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SYDNEY, Jan 7 (Reuters) - West Indies spurned the chance to make the final day of the drawn third test into a genuine contest by turning down Australia's offer to chase a victory target of 370 from 70 overs at the Sydney Cricket Ground on Thursday.
Three days of almost non-stop rain had set the dead rubber test firmly on course for a draw but, with an improved forecast for day five, Australia skipper Steve Smith said he had approached West Indies counterpart Jason Holder with an offer.
"I offered him 370 in 70 overs, which I thought was pretty generous," Smith told reporters.
"It would take some good batting to get that on a day five SCG wicket but they weren't up for the challenge unfortunately.
"They would have had to declare this morning, I would have declared nought for nought and then bowled lob ups for seven or eight overs or whatever it was, 370 off 70 I offered but they weren't willing to take it.
"(Holder) said 'give me five minutes', went over to their team and had a little huddle, chat and he said their boys weren't up for the challenge."
Holder, whose team were thrashed in the first two tests of the three-match series in Hobart and Melbourne, said it had been a collective decision not to accept the offer.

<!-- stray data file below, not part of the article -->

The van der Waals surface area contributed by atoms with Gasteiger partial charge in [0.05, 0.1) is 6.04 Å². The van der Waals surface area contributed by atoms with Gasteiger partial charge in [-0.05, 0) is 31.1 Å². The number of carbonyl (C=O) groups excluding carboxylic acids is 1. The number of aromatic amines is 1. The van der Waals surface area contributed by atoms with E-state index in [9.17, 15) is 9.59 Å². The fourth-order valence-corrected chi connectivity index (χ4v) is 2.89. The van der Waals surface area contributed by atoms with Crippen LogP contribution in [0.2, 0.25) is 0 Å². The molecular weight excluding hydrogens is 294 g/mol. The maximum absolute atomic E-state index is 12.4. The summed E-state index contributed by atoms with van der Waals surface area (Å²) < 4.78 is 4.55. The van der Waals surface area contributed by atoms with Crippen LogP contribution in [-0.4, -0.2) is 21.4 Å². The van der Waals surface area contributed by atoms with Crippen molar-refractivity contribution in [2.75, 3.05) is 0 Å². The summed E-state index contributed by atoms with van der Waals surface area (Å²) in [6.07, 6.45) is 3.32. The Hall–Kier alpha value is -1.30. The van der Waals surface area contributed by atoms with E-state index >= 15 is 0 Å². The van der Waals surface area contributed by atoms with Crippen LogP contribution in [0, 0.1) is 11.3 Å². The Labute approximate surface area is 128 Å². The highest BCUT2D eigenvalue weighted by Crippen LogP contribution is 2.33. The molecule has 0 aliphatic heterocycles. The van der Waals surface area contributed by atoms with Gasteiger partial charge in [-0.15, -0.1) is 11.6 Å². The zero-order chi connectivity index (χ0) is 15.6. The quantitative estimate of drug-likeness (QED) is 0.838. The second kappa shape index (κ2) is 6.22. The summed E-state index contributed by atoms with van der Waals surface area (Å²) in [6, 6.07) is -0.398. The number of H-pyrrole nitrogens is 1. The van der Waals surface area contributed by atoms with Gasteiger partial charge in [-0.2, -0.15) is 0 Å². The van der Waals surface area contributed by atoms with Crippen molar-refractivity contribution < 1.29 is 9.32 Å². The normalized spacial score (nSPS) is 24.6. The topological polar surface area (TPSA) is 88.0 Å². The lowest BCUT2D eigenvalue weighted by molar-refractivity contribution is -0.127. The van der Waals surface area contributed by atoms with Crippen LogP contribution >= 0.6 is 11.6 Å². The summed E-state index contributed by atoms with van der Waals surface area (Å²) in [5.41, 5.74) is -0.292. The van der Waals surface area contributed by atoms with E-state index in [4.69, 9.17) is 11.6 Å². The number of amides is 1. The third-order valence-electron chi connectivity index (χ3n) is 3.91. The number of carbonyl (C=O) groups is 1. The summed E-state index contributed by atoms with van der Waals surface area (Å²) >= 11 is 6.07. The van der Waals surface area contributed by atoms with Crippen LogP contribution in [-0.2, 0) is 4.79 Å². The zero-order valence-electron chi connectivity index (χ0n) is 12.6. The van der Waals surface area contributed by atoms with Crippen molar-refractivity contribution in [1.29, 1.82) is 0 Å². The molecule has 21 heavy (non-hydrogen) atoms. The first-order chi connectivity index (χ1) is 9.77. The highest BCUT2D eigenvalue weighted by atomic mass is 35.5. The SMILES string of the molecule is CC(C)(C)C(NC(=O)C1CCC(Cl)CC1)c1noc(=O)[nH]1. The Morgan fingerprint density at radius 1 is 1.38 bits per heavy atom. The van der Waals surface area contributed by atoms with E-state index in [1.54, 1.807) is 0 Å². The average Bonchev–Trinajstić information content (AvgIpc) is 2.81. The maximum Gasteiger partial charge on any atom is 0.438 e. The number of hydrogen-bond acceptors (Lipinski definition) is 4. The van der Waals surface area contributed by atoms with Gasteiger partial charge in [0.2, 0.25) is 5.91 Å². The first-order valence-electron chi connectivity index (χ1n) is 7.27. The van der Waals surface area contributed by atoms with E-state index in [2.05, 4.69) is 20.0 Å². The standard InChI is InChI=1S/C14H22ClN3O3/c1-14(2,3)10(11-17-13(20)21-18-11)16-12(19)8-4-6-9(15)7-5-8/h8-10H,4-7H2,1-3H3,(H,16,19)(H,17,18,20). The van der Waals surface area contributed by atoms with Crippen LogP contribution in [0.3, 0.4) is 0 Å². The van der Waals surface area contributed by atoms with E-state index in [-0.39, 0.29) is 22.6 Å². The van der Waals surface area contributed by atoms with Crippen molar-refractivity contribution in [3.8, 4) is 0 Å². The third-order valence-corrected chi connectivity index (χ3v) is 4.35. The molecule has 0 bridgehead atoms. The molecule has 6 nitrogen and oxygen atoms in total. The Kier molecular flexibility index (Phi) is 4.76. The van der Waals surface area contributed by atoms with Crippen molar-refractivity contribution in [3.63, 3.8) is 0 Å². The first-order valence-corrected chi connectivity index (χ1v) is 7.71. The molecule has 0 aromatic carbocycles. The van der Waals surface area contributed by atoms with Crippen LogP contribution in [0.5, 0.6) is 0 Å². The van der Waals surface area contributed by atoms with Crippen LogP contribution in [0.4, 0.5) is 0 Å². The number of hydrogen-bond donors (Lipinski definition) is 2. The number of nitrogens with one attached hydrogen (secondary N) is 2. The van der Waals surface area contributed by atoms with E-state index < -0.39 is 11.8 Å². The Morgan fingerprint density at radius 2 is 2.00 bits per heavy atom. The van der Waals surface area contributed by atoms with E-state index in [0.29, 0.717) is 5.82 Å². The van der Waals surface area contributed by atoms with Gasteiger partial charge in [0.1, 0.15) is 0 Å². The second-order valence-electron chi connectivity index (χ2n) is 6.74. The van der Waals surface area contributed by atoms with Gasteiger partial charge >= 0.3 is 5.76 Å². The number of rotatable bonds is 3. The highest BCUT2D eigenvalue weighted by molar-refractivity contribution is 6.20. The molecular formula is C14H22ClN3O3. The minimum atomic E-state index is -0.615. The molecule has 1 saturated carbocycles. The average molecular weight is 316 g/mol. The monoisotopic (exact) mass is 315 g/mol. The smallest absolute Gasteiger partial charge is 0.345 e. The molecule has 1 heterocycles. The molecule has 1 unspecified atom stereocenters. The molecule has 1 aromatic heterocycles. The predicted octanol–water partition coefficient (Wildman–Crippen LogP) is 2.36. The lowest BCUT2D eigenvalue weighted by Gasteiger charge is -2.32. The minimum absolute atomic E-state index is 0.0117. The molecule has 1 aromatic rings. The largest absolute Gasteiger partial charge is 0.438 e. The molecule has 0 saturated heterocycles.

"He came to us and made an offer and I went back to team and we just felt at this stage of our development it wasn't the best thing for us," he told reporters.
"We set out at the start of the series to bat out 90 overs each time we batted and to get past the 300-mark and that was one of the things that we wanted to achieve today and we achieved that.
"It was a team vote, team decision. It was about our development and the phase we were at. I just think it was the best thing for the team."
Smith would have been hoping to set up a victory for a 3-0 series sweep that would have sent Australia above India into second place in the ICC test rankings.
The 26-year-old, who took over the captaincy from Michael Clarke last year, said he had discussed the legality of his offer with Australia coach Darren "Boof" Lehmann and explained how the "lob-ups" would have worked.
"I spoke to Boof who read through the rules and said you are allowed to do that kind of thing, that was on our cards today and unfortunately they didn't come to the party," he added.
"We want to try and win every game we play and today was a perfect opportunity to set the game up for a good chase and for the fans who stayed out this afternoon.
"So for us, potentially that could have been me bowling with three slips and two gullies and leaving every man up to try for them to hit as many as they can to make sure we got (what) was promised to them." (Reporting by Nick Mulvenney, editing by Amlan Chakraborty)